A look into a challenging future when climate change is denied, and one political party rules with a heavy hand. Purchase on Amazon.
Jerry Apps must be one of the busiest octogenarians around. In 2018 alone, the 83-year-old author penned new introductions for the second editions of two rural-life collections, Every Farm Tells a Story and Living A Country Year; added Once a Professor to his series of memoirs; and published his eighth novel, Cold As Thunder.
Set in the Wisconsin community of Crystal River, in a near-future that seems chillingly possible, Cold As Thunder (University of Wisconsin Press) is an odd yet compelling novel that borrows from George Orwell’s 1984. It introduces readers to a society in which the Eagle Party, led by U.S. President John Emery, has privatized schools, closed churches and libraries, and suppressed independent thought.
All citizens must read, memorize and live by a book titled A Guide for a Moral Society; most other books were burned years ago during the “Great Collection.” Meanwhile, drones provide constant surveillance, and climate change is ignored.
Apps, a passionate ally of the land who writes frequently about agriculture and country living, builds his story around a fierce storm that slams into Door County in Year 16 of the Eagle Era, destroying the homes and businesses of thousands of residents.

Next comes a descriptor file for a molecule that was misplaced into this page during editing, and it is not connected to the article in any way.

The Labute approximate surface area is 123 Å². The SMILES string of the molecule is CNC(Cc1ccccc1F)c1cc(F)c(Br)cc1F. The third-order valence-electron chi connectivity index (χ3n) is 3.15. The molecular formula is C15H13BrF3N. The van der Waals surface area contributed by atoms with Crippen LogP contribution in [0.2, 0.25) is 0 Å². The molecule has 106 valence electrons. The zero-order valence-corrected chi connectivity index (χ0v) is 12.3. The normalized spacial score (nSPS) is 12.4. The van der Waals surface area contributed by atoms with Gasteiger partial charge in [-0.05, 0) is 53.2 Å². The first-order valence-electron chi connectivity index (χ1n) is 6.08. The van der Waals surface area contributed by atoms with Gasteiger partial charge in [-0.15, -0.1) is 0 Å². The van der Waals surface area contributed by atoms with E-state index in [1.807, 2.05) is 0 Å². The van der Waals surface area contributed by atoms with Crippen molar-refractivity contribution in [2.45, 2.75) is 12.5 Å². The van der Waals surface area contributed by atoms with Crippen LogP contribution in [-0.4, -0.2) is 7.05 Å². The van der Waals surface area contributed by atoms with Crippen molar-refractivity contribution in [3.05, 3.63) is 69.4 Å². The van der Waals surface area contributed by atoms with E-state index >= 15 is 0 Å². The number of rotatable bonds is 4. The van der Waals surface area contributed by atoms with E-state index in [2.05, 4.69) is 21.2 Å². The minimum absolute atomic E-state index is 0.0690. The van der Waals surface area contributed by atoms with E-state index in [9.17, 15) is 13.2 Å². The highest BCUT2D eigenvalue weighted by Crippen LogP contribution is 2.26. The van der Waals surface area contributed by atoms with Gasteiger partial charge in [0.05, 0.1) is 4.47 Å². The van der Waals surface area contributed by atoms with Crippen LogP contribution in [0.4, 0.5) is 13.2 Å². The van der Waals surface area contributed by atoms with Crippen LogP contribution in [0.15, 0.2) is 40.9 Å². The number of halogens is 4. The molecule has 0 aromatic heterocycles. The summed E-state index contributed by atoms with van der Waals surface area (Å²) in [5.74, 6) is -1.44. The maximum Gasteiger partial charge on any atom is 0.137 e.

Many of them flee inland and set up temporary shelter on privately owned and militia-patrolled parkland — quickly turning the outskirts of Crystal River into an apocalyptic scene.
Enter the Oldsters, a resourceful and no-nonsense group of retired men and women over age 60 whose careers and personal lives were radically altered when the Eagle Party took control. Under the guise of serving the party, the Oldsters secretly encourage displaced storm victims to create an alternate society they christen New Start — built on a “barter credit” currency system that works effectively for almost all work and activities.
At only 224 pages, Cold As Thunder makes for quick reading, although it’s heavy on plot and light on character development. And about halfway through, you sense that Apps wants you to read this book more than once, as if it’s a call to arms to fight for what’s right.
Apps also takes this opportunity to get a little preachy, arguing for higher standards of environmental education. But the man’s not wrong, and his sense of humor remains intact. During a Church of Hope gathering in New Start one cool September morning, Pastor Larry holds up a tattered copy of a book he saved from the flames during the Great Collection. Its title? The Travels of Increase Joseph, by Jerry Apps.